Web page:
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Finck, Tom; Liesche-Starnecker, Friederike; Probst, Monika; Bette, Stefanie; Ruf, Viktoria; Wendl, Christina; Dorn, Franziska; Angstwurm, Klemens; Schlegel, Jürgen; Zimmer, Claus; Wiestler, Benedikt; Wiesinger, Isabel (2020): Bornavirus Encephalitis Shows a Characteristic Magnetic Resonance Phenotype in Humans. In: Annals of Neurology, Vol. 88, No. 4: pp. 723-735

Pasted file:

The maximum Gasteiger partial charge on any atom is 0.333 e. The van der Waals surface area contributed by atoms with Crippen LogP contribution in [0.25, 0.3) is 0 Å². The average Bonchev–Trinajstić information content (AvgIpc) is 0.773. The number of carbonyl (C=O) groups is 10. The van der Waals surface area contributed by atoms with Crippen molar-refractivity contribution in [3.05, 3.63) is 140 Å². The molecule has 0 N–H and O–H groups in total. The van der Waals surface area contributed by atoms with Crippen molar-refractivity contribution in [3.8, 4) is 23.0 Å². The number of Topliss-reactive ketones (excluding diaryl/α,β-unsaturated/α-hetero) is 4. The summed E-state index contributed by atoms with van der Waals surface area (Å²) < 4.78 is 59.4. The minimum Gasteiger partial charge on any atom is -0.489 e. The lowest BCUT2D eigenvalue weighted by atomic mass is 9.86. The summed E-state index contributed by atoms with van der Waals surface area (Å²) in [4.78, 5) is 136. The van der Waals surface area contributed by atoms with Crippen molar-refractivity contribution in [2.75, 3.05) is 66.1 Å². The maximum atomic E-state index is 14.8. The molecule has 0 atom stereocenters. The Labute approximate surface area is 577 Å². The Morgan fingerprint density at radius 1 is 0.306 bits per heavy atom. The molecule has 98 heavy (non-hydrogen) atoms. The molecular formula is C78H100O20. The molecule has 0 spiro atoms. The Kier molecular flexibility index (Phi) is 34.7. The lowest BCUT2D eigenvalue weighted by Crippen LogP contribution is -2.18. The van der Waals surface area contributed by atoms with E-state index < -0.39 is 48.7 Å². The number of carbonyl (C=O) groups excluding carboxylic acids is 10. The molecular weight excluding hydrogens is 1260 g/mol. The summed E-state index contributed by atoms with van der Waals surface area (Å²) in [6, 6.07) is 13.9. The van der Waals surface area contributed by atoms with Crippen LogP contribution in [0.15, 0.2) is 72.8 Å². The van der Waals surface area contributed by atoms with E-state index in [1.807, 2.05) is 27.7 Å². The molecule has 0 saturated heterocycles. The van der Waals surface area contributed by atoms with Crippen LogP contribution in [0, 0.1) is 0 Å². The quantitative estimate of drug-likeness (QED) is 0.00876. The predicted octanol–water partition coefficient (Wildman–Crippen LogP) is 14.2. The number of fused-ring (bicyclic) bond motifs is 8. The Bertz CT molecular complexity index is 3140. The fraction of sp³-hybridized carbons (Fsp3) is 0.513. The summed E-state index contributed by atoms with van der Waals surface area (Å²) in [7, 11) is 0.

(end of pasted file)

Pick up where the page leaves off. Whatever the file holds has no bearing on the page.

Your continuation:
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Objective: The number of diagnosed fatal encephalitis cases in humans caused by the classical Borna disease virus (BoDV-1) has been increasing, ever since it was proved that BoDV-1 can cause human infections. However, awareness of this entity is low, and a specific imaging pattern has not yet been identified. We therefore provide the first comprehensive description of the morphology of human BoDV-1 encephalitis, with histopathological verification of imaging abnormalities. Methods In an institutional review board-approved multicenter study, we carried out a retrospective analysis of 55 magnetic resonance imaging (MRI) examinations of 19 patients with confirmed BoDV-1 encephalitis. Fifty brain regions were analyzed systematically (T1w, T2w, T2*w, T1w + Gd, and DWI), in order to discern a specific pattern of inflammation. Histopathological analysis of 25 locations in one patient served as correlation for MRI abnormalities. Results Baseline imaging, acquired at a mean of 11 +/- 10 days after symptom onset, in addition to follow-up scans of 16 patients, revealed characteristic T2 hyperintensities with a predilection for the head of the caudate nucleus, insula, and cortical spread to the limbic system, whereas the occipital lobes and cerebellar hemispheres were unaffected. This gradient was confirmed by histology. Nine patients (47.4%) developed T1 hyperintensities of the basal ganglia, corresponding to accumulated lipid phagocytes on histology and typical for late-stage necrosis. Interpretation BoDV-1 encephalitis shows a distinct pattern of inflammation in both the early and late stages of the disease. Its appearance can mimic sporadic Creutzfeldt-Jakob disease on MRI and should be considered a differential diagnosis in the case of atypical clinical presentation. ANN NEUROL 2020